HU - Hydrogeology and Environment

Journal of the Dept. of Hydrogeology and Environment, University of Würzburg (ISSN 09309-3757)

Editorial office: BGI, Greisingstr. 8, 97074 Würzburg, GERMANY

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Vol. 32 (2004)




Abstract



Vol. 32: 

Grundwasserneubildung im Einzugsgebiet des Ouham, Zentralafrikanische Republik

[Groundwater recharge in the catchment area of Ouham, Central African Republic]

Ariane Borgstedt


Abstract:
The main object of this work was to determine the groundwater recharge in the catchment area of the river Ouham, Central African Republic, with the existing partially fragmentary data by using different methods. The different approaches have been tested and evaluated for their applicability in subtropical areas. The river Ouham flowing in the Northwest of the Central African Republic is part of the catchment area of the river Chari and drains into the Lake Chad Basin. The area under investigation is part of the humid alternating tropics, therefore hot and dry winds coming from the Northeast are predominant from November to March or April. In this time surface runoff is taking place only in rivers of first order. From Mai to October humid winds coming from the Southeast dominate the weather. Surface runoff is formed not only in rivers of first order but everywhere the morphology and the soil characteristics admits it. The surface runoff is measured with the five staff gauges. The western part of catchment area shows the highest specific discharge, while this decreases to the east due to lower precipitation. The maximum rate of runoff is measured in September in the western catchment area, in the eastern part of the catchment areas this occurs in October. Precipitation is continuously decreasing from Southwest to Northeast with the exception of the mountainous region of “Bakoré”. Years with high of precipitation were 1951, 1952, 1954 to 1955, 1957, 1960, 1962, 1963 and 1969, whereas 1972, 1973, 1977, 1982 to 1984 and 1986 to 1987 were years with low precipitation. The area of investigation consists mainly of a proterozoic basement build of granite and gneiss, which is overlaid in the Southwest with mesozoic sandstones. The whole basement area is crossed by many faults running mainly Northwest – Southeast or perpendicular to it. Within big areas of faulting and intrusion the rock is highly fissured. The groundwater recharge is calculated first with runoff data, secondly with the “hydrological book-keeping equation” and than with a computer-based program called MODBIL. The calculation based on runoff data was carried out with the methods of WUNDT, KILLE and MAILLET. The results differ clearly. The maximum groundwater recharge was calculated with WUNDT, the minimum recharge is the one of MAILLET. For the catchment area of the river Ouham with a highly pronounced topography in the West and heavy and batch-wise precipitation, the groundwater recharge calculated with KILLE seems to be the most realistic one. The groundwater recharge decreases with the decreasing available water supply from West to East. In the West it amounts to 150 mm/year in years with lots of precipitation, whereas in the East it only comes to 79 mm/year. In years of poor of precipitation the calculated groundwater recharge is 106 mm/year in the West and 64 mm/year in the East. The results of the MAILLET-method show a recharge rate of 50 mm/year in the West and of 26 mm/year in the East which is a minimum of the groundwater recharge. The determination of the recharge with “hydrological book-keeping equation” is done as a plausibility control of the results obtained with runoff data. The recharge rates of the “hydrological book-keeping equation” are clearly higher than the one calculated with the methods of KILLE and MAILLET. With the computer-based program MODBIL point data such as precipitation, temperature and evaporation are transferred into space data using primary existing space data as topography, morphology, land use and geology. The actual evaporation, the runoff and the groundwater recharge is calculated on the basis of soil water household. The averages of the effective precipitation, potential and actual evaporation show a clear West-East-tendency. The highest effective precipitation is falling in the westernmost part of the catchment area and decreases to the East. Potential and actual evaporation increases from West to East, but this tendency is only slightly visible for the actual evaporation. The average runoff behaviour does not show any tendency. Contrary to this, the groundwater recharge decreases clearly from West to East. The rates of recharge are in the same dimension as the ones calculated with KILLE.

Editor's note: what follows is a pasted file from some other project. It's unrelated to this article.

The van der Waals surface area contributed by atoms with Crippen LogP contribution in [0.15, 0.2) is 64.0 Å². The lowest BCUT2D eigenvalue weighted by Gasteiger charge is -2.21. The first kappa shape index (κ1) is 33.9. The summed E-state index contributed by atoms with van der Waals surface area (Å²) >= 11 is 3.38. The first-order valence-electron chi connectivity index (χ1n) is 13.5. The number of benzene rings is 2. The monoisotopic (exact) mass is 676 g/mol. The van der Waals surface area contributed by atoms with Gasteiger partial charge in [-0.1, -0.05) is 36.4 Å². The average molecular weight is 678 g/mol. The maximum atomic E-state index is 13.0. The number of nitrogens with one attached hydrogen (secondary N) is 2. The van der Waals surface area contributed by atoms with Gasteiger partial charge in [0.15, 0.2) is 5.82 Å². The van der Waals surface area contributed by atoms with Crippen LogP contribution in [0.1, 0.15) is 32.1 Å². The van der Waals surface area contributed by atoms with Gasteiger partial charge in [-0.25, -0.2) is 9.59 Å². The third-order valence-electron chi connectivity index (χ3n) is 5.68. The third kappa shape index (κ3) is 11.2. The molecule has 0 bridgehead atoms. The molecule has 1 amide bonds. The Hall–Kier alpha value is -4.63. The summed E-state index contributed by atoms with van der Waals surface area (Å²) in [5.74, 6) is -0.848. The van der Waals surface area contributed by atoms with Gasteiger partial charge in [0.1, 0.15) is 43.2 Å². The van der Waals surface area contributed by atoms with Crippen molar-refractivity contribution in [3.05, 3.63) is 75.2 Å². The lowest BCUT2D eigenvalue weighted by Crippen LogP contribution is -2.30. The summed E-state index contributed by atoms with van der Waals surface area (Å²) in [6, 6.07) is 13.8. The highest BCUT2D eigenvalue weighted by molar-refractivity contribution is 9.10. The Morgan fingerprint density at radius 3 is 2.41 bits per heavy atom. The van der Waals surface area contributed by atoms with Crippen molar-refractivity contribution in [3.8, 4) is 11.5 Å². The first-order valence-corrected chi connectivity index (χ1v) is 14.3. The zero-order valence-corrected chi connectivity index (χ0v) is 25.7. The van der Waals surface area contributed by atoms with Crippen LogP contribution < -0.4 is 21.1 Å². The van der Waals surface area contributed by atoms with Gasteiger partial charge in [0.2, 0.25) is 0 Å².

Paper language: german; german abstract





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